U.S. food banks depleted by rising demand and severe drought

More “Hope & Change” and the Cloward-Piven Strategy!

Winter doesn’t officially begin until December 21, but already U.S. food banks that feed 50 million Americans, are sounding the alarm that their pantry is bare.

Lisa Baertlein reports for Reuters, Nov. 21, 2012, that weakened by the worst U.S. drought in more than half a century and swamped by demand for food assistance, America’s food banks are raising the alarm as the holiday season gets into full swing.

This summer’s crop-damaging weather in the U.S. farm belt has driven up costs for everything from grain to beef. That means higher prices at the grocery store, but it also means the U.S. government has less need to buy key staples like meat, peanut butter, rice and canned fruits and vegetables to support agricultural prices and remove surpluses.

Government commodity purchases through The Emergency Food Assistance Program (TEFAP) fell by more than half to $352.5 million for the fiscal year ended September 30, from $723.7 million three years earlier, according to the U.S. Department of Agriculture (USDA). Most of the products from those government purchases are sent to U.S. food banks, which then distribute them to food pantries, soup kitchens and emergency shelters that are a lifeline for low-income families, senior citizens and people with disabilities.

“People have been coping with economic distress for a really, really, really long time … After several years of tapping all the resources we have, we’re starting to see that we’re coming up short,” said Carrie Calvert, director of tax and commodity policy at Feeding America, the nation’s largest hunger relief organization.

Executives at major food banks across the United States worry they will not be able to keep pace with demand, which they don’t expect to ease until more Americans find better paying jobs. In a sign of how stressed the budgets of many Americans are, a record 47.1 million people used food stamps in August 2012, up from 45.8 million the year earlier.

With such pressures at work, on-hand supplies at the Los Angeles Regional Food Bank have fallen from a peak of about 3.3 weeks in 2010 to less than two weeks – the lowest in recent history, according to its president and CEO, Michael Flood.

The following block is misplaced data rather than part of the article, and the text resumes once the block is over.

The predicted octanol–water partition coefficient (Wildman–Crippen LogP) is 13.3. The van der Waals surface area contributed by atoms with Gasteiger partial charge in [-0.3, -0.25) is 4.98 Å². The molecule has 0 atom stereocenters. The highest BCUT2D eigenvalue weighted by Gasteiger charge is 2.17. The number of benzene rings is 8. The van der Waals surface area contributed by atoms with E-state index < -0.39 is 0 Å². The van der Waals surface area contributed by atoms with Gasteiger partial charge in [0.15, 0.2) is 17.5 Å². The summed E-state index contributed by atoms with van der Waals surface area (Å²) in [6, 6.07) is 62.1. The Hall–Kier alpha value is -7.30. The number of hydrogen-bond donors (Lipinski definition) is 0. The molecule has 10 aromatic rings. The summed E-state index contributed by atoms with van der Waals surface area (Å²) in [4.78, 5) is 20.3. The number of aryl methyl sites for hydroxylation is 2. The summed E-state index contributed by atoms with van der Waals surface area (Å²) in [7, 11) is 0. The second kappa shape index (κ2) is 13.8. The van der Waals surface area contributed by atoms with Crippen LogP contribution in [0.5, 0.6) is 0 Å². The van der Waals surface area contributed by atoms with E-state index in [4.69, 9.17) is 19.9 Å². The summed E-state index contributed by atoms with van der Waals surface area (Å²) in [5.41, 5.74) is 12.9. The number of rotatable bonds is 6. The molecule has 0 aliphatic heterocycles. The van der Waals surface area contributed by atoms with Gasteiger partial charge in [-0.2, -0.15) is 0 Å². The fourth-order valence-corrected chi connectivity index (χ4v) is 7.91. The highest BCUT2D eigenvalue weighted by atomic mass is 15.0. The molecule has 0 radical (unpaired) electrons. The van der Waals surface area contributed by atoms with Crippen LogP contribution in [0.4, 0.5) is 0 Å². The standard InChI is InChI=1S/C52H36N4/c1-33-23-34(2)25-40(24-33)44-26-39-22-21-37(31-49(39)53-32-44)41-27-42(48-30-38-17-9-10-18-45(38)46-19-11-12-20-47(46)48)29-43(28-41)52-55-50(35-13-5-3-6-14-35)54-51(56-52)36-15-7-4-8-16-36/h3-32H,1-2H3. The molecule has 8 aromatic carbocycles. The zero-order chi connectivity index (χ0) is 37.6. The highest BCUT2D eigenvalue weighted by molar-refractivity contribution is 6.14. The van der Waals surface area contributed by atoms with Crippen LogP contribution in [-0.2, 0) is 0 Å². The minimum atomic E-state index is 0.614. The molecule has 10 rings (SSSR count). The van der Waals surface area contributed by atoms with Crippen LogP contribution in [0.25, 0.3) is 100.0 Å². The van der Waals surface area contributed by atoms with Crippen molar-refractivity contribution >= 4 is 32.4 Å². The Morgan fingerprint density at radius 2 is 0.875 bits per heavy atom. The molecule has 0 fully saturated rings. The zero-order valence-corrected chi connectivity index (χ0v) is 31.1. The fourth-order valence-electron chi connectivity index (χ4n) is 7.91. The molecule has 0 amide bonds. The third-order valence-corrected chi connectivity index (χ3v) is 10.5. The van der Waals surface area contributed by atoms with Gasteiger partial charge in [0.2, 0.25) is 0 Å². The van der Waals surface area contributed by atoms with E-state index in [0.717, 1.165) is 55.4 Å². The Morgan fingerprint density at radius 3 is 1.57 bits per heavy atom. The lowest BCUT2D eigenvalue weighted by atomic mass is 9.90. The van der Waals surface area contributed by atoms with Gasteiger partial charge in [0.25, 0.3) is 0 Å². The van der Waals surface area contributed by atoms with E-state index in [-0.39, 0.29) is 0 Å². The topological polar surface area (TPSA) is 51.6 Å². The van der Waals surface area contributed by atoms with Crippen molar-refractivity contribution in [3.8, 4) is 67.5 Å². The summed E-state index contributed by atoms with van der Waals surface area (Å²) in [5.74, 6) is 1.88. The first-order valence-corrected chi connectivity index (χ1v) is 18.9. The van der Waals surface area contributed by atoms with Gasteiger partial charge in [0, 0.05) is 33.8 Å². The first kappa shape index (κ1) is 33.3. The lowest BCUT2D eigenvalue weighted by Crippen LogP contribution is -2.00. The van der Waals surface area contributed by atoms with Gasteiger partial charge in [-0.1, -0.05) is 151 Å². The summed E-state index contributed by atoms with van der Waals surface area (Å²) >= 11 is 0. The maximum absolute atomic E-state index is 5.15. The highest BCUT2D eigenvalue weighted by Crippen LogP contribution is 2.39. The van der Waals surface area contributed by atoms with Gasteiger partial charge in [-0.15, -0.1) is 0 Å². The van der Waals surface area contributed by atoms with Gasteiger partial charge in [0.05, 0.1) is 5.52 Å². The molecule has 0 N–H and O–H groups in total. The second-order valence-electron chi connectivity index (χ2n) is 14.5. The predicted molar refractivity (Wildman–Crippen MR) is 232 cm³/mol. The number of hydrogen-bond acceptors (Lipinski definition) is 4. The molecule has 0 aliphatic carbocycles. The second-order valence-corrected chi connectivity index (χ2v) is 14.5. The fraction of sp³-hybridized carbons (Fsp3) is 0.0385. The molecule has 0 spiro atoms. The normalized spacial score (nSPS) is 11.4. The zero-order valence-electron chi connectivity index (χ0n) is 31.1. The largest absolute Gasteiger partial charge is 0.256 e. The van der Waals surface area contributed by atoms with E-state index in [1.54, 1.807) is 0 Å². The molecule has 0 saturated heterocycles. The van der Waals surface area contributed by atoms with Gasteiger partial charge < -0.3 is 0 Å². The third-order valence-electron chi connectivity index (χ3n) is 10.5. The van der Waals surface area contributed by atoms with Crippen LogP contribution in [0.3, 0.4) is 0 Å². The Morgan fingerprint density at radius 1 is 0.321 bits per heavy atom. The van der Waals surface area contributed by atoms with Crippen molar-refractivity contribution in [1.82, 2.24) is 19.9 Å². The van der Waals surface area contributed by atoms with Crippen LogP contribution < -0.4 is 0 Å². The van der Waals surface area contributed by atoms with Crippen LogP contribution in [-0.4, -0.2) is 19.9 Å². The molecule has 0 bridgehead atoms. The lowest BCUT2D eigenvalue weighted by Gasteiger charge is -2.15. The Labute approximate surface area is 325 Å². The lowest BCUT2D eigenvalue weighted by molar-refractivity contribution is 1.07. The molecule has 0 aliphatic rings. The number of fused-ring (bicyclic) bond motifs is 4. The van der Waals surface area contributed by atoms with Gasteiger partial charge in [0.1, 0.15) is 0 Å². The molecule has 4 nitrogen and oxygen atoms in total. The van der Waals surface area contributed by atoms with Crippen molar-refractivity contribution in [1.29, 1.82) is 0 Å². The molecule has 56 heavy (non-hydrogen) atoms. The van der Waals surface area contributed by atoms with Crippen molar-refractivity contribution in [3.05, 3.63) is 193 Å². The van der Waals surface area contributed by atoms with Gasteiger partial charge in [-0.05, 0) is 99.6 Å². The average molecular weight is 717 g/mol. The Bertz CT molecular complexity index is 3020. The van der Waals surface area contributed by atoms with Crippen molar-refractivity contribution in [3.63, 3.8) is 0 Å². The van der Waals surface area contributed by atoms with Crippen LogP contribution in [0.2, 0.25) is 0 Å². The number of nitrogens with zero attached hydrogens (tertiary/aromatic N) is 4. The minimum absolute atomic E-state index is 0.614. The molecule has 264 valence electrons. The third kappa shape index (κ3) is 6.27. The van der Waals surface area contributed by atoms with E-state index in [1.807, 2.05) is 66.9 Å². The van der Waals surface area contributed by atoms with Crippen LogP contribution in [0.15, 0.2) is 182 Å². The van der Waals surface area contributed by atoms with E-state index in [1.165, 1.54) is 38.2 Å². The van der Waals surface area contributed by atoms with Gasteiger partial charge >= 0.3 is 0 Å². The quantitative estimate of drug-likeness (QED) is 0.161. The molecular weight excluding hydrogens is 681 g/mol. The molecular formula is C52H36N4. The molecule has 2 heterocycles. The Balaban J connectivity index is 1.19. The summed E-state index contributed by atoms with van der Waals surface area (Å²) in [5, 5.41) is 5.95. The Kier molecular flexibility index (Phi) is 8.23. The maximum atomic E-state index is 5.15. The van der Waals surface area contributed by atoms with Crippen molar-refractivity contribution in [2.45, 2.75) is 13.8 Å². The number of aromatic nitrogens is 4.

Tightening food supplies last summer forced the food bank to start a waiting list because it does not have enough inventory to expand beyond the 640 agencies it already supplies with food. There are now 565 nonprofits on the waiting list, Flood said.

Government commodities once made up 28% of the food flowing through the Feeding America network, which includes about 90% of U.S. food banks and provides food for about 37 million people during the year. This year those commodities account for 17%, Feeding America said.

The Second Harvest Food Bank of Northwest North Carolina has seen its monthly supplies of TEFAP products plummet by roughly two-thirds to about 170,000 pounds from 500,000 pounds. At the same time, state budget cuts have slashed its annual funding by about half to $500,000, Executive Director Clyde Fitzgerald said.

Barbara Prather, executive director of the Northeast Iowa Food Bank, also is buying more food after government commodity donations fell by 50% to 700,000 pounds in the fiscal year ended June 30.

The picture is similar elsewhere.

At the Greater Chicago Food Depository, food purchases have more than doubled in recent years to account for 27% of overall supply, a spokesman said.

That strain shows up in the size and quality of food packages that nonprofits give to people who need to supplement food stamp benefits or whose meager incomes are a bit too high to qualify for food stamps or other government assistance.

Last week, women with young children, single men dressed in combat fatigues and senior citizens – some in wheel chairs – gathered at Monrovia, California’s Foothill Unity Center to pick up rations, including staples like eggs, salad, milk and bread.

“We used to give more in those shopping carts,” said Betty McWilliams, the executive director of the Los Angeles-area center. For example, carts now have six or seven cans of food rather than nine, she said. Thus far the center, which is supplied by the Los Angeles Regional Food Bank, has not had to turn anyone away.

Rochelle Fisher, 52, was grateful for what was available and credited the center’s free food and healthcare services for getting her back on her feet. “If they wouldn’t have been there for me, I would have been starving to death,” said Fisher, who just got a job at a homeless shelter where she used to stay.

Donors such as Wal-Mart Stores Inc and Kroger Co say they have increased both cash and food donations.

Meanwhile, food prices are forecast to move even higher, making it harder for people with limited means to stretch their money.

I have an idea!

Warren Buffet, Hollywood multimillionaires and the residents of 8 of America’s 10 wealthiest counties who had voted to reelect Obama should band together to donate their excess wealth to America’s food banks!

~Eowyn

2 responses to “U.S. food banks depleted by rising demand and severe drought

  1. Thank you Dr. Eowyn for this informative post. I like your idea! And Obama should also take his wealth and give it to the food banks as well.

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